Weddings with two people of different traditions can present challenges if both parties feel strongly. Some religious leaders will not perform interfaith weddings, although it is often possible to include a religious leader from both traditions.
For those of you who are not affiliated with any particular tradition (and that is a growing number) there are plenty of religious, spiritual and secular individual freelancers who are available to officiate your wedding. The best place to start is to ask friends if they have seen anyone at a wedding who seemed a good fit. There are also listings of wedding officiants on the internet; and if you have a location and are working with a wedding coordinator you can ask who they might recommend.
Make sure you take time to interview them. Ask what kind of weddings they have done in the past and how open they are to working with you to create the ceremony that fits who you are. They should be flexible and as interested in you and your ideas as they are in telling you what they do. It makes a huge difference to have an officiant who "gets" you as individuals and as a couple.
Readings, Music, Reflections
If you are working with your religious leader, ask him or her which parts of the ceremony are required by your tradition and which parts you can make choices about. In most cases there is an opportunity to work with your clergy person to select your readings, prayers and music within the wider framework of the religious service.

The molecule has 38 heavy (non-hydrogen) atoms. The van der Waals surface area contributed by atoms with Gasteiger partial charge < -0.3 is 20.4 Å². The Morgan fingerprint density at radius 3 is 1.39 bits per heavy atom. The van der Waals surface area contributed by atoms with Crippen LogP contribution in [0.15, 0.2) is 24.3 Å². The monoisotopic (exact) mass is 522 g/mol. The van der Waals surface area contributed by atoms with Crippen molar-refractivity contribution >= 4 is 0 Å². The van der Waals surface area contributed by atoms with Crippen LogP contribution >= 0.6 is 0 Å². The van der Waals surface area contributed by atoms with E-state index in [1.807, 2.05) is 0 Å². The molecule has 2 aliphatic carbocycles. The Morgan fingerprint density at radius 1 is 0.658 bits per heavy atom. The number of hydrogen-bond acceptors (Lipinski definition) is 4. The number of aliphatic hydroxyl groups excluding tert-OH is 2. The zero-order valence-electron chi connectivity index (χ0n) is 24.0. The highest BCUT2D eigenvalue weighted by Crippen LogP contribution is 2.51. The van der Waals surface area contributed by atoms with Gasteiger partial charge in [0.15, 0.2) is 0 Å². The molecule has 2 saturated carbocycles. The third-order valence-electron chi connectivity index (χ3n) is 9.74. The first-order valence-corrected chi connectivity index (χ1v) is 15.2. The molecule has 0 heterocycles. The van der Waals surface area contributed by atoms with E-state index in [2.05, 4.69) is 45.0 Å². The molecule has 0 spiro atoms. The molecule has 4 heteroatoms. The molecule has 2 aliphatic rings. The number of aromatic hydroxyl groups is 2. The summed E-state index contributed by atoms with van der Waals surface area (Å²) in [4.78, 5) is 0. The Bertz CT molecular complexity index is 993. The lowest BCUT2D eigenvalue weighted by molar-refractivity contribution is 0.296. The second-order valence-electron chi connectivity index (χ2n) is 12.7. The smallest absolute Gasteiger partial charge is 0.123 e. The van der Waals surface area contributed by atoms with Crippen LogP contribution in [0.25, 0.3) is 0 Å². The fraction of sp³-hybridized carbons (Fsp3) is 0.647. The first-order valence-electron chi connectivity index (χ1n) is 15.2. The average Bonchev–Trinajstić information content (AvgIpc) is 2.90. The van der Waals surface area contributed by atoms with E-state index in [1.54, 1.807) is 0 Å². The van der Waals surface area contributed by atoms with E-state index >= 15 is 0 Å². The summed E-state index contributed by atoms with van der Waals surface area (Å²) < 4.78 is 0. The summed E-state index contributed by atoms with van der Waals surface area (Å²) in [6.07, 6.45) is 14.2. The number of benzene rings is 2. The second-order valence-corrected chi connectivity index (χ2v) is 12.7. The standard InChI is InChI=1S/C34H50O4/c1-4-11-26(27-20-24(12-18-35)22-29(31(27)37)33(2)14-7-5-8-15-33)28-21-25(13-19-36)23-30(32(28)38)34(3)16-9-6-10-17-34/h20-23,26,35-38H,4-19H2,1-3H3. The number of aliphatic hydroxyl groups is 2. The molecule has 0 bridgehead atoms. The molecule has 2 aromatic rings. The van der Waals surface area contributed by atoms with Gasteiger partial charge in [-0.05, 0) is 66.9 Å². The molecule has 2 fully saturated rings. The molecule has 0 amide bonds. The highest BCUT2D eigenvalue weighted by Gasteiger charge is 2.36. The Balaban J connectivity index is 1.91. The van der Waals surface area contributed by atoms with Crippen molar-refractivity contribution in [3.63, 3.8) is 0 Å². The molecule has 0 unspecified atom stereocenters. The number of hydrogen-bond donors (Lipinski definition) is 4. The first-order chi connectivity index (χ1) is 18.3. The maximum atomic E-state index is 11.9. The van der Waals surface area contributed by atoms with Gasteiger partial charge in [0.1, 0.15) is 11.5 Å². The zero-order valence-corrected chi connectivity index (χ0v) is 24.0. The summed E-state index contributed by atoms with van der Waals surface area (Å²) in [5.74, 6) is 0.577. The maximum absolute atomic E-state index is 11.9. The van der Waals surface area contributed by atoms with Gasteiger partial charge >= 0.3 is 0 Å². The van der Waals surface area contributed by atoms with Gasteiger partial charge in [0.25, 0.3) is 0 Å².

Of course, there is even more freedom when you are working with a freelance officiant and constructing the ceremony yourselves from a blank slate.
When I am working with a couple I suggest they take some time to talk about what readings have really spoken to them as a couple. While there are books of wedding readings, it is even better to look in your own library and see what you find there. Or to ask your parents, grandparents and other loved ones what readings they used at their wedding.
Readings should not be long -- one or two paragraphs is a good length as people have a hard time tracking for much longer than that. One option is to invite a friend or loved one to do a reading of their choice. This requires a high threshold for surprise and can be awkward if the reading is off base. Asking someone to read a passage that means something to you as a couple is often honor enough.